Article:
The embassy invasions then became a confrontation between the Cuban government and the Havana embassies. A group of Cubans attempted to enter the Peruvian embassy in the last week of March, and on 1 April a group of six driving a city bus was successful in doing so, and a Cuban guard was killed by a ricocheting bullet.[15] The Peruvians announced they would not hand those seeking asylum over to Cuban police.[14] The embassy grounds contained two two-story buildings and gardens covering an area the size of a U.S. football field, or 6,400 square yards [16] The Cuban government announced on 4 April that it was withdrawing its security forces, normally officers from the Interior Ministry armed with automatic weapons, from that embassy: "We cannot protect embassies that do not cooperate in their own protection." Following that announcement, about 50 Cubans entered the embassy grounds.[15] By nightfall on 5 April, that number had grown to 2,000, including many children and a few former political prisoners.

Approval to emigrateEdit

Cuban officials announced through loudspeakers that anyone who had not entered the embassy grounds by force was free to emigrate provided another country would grant them entry. President Francisco Morales of Peru had announced a willingness to accept asylum-seekers. Diplomats from several countries met with the Peruvians to discuss the situation, including the crowd's food and shelter requirements. An official of the U.S. State Department stated on 5 April that the United States would grant asylum to bona fide political prisoners and handle other requests to immigrate following standard procedures,[14] which provided for the issuance of 400 immigrant visas per month to Cubans, with preference given to those with family members already in the U.S.[17]

By April 6 the crowd had reached 10,000, and as sanitary conditions on the embassy grounds deteriorated Cuban authorities prevented further access.[18] The Cuban government called those seeking asylum "bums, antisocial elements, delinquents, and trash."[16] By 8 April, 3700 of the asylum-seekers had accepted safe conduct passes to return to their homes, and the government began providing shipments of food and water.[17] Peru tried to organize an international relief program,[19] and won commitments first from Bolivia, Colombia, Ecuador, and Venezuela to help with resettlement,[20] and then from Spain, which agreed to accept 500.[21] By 11 April, the Cuban government began furnishing the asylum-seekers with documents that guaranteed their right to emigrate, including permanent safe-conduct passes and passports,[21] and in the first two days about 3,000 received those papers and left the grounds.[22] On 14 April, President Jimmy Carter announced the U.S. would accept 3,500 refugees and that Costa Rica had agreed to provide a staging area for screening potential immigrants.[23]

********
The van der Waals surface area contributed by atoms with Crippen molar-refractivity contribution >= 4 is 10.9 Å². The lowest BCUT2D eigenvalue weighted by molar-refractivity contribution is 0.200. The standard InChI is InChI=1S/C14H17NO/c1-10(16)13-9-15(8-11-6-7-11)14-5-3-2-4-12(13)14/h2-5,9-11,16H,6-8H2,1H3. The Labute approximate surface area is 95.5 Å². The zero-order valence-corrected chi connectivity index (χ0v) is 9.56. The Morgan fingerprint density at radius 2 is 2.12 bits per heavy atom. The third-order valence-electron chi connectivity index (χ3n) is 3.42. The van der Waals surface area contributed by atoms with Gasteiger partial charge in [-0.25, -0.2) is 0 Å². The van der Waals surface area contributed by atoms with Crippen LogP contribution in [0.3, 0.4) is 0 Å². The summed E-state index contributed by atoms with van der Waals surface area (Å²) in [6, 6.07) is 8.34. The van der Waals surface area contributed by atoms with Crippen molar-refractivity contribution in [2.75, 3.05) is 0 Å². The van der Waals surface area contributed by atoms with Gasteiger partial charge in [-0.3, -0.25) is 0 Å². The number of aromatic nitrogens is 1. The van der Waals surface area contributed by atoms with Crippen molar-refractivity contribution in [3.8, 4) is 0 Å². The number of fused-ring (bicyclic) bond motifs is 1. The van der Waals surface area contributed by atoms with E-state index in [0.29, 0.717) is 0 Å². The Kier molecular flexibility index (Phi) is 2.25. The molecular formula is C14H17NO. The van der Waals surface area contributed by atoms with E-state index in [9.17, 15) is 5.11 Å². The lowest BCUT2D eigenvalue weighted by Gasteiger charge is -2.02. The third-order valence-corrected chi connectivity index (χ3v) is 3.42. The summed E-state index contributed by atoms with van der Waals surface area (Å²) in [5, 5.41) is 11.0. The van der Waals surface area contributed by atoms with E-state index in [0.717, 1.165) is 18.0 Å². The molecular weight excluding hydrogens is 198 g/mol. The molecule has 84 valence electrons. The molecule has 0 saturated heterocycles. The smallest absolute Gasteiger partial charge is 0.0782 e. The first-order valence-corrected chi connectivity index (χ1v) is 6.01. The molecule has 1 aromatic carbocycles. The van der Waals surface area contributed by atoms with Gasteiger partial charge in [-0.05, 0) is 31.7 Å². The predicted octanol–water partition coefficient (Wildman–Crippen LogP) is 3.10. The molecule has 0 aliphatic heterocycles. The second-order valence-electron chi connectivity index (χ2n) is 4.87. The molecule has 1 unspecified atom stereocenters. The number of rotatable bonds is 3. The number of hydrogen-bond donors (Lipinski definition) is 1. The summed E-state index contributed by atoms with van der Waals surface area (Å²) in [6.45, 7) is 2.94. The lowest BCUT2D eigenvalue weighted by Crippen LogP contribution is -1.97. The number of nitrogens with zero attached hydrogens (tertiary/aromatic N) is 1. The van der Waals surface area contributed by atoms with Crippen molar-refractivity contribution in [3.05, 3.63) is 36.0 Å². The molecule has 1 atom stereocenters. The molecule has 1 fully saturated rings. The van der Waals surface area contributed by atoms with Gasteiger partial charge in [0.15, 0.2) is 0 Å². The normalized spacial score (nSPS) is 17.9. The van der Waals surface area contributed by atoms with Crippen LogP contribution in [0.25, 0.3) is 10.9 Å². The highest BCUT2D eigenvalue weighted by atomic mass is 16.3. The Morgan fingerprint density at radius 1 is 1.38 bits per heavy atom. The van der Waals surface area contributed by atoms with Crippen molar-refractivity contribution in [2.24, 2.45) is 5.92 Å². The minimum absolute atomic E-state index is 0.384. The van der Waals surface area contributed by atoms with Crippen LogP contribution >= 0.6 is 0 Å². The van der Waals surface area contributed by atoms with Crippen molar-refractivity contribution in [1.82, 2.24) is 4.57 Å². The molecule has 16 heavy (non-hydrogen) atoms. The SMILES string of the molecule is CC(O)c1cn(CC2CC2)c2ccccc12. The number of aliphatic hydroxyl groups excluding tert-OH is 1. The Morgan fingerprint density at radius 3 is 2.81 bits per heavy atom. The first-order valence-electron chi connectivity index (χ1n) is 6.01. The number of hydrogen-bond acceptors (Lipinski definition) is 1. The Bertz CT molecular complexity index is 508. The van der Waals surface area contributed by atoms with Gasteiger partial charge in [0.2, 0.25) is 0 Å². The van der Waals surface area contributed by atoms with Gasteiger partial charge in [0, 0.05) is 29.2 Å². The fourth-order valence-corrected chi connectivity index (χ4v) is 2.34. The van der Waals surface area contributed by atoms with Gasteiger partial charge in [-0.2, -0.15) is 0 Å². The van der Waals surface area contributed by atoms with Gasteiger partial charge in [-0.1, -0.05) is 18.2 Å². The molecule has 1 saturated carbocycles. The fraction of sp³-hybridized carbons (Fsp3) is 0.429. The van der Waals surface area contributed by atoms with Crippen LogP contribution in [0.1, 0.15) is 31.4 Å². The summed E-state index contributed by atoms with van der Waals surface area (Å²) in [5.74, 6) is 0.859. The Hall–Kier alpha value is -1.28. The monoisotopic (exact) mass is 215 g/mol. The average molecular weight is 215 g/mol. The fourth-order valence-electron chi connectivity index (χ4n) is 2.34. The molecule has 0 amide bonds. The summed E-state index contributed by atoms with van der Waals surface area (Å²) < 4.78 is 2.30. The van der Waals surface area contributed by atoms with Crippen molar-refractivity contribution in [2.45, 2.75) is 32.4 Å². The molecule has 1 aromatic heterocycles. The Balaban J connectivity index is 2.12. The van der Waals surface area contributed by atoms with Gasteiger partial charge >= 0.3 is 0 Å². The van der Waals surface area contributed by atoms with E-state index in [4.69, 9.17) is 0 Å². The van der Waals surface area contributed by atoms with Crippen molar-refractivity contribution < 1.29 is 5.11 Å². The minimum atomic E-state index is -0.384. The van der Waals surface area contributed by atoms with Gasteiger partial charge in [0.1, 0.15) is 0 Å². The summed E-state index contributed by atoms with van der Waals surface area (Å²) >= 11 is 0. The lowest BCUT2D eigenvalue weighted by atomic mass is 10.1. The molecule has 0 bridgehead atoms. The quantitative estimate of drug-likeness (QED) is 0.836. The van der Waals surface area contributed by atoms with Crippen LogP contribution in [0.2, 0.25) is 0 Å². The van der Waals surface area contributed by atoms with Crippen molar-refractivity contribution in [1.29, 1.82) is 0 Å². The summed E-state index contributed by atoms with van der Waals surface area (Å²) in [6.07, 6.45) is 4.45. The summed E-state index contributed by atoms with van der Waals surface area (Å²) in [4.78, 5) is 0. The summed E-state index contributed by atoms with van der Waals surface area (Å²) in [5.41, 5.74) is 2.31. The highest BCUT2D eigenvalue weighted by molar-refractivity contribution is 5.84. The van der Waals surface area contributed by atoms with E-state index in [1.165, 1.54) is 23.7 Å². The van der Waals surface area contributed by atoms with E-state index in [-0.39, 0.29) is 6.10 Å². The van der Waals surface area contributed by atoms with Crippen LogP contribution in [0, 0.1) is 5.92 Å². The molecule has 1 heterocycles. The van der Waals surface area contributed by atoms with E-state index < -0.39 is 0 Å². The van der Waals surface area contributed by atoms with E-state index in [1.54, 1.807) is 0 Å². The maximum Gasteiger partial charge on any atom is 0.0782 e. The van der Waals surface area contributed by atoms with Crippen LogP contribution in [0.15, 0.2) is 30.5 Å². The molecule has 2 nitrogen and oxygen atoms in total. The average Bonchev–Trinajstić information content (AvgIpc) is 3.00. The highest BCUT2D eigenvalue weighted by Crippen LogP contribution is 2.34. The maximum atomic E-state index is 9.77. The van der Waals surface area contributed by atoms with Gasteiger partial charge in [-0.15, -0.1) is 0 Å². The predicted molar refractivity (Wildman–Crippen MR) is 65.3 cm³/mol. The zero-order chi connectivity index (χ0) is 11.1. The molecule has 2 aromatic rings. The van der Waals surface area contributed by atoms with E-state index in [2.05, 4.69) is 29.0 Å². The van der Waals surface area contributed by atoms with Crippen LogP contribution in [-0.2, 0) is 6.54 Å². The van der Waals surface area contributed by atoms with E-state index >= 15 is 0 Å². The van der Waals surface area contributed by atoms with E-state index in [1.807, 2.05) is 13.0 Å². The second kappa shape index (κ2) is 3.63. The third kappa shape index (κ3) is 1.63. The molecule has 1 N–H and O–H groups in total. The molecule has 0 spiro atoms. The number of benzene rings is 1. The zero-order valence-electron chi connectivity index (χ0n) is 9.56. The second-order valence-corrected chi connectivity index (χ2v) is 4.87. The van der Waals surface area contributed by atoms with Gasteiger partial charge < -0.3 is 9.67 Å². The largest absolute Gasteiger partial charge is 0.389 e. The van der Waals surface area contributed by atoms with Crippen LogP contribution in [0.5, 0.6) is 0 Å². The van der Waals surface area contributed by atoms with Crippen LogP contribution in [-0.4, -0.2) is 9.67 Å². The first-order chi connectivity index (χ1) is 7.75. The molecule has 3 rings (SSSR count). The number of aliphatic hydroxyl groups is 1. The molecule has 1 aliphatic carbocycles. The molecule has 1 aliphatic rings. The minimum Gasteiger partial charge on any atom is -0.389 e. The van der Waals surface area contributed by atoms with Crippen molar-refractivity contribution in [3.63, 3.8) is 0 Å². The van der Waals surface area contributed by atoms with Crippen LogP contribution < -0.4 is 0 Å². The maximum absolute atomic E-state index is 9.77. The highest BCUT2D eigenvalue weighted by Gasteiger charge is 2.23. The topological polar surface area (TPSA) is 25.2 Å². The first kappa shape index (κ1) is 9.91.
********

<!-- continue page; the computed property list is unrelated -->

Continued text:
Emigration process and violenceEdit

The Cuban government organized acts of repudiation against those who wished to leave the island. In some of these acts mobs would beat their targets, force them to walk around with accusatory signs on their necks, or trash their homes.[24]

The Cuban government facilitated an emigration process giving special privilege to those deemed socially undesirable. People deemed "Homosexual" would be deemed able to leave the country. Those with gender non-conforming behavior were especially targeted by authorities for departure. Some Cuban homosexuals were even given the option between emigration and jail time to encourage departure from the island. Many Cubans would enter police stations to declare their homosexual behavior to be granted permission to leave the island.[25]

Concerns of Haitian refugeesEdit

The Carter administration was negotiating the legal status of Haitian refugees as the Mariel boatlift began. As Cuban refugees began to arrive in the United States a focus was put on the treatment of Haitian refugees and President Carter declared Haitian refugees and Cuban refugees would be accepted in the same manner.[10][page needed] The United States would label all refugees that would come in during the Mariel boatlift as "Cuban-Haitian entrants" and would be approved by the discretion of the Attorney General.[26]


Two overloaded boats in Key West Harbor during the Mariel Boatlift
Cuban arrivals during the
Mariel episode by month[27]
Month Arrivals (#) Arrivals (%)
April (from 21 April) 7,665 6
May 86,488 69
June 20,800 17
July 2,629 2
August 3,939 3
September 3,258 3
Total 124,779 100

Airlift from CubaEdit

At first emigrants were permitted to leave Cuba via flights to Costa Rica followed by eventual relocation to countries that would accept them. After news coverage of celebratory masses of Cubans emigrating by to Costa Rica the Cuban government declared emigrants could only leave by flying directly to their accepting country. 7,500 Cubans left the country through these initial flights.[25]


Departure from Cuba and HaitiEdit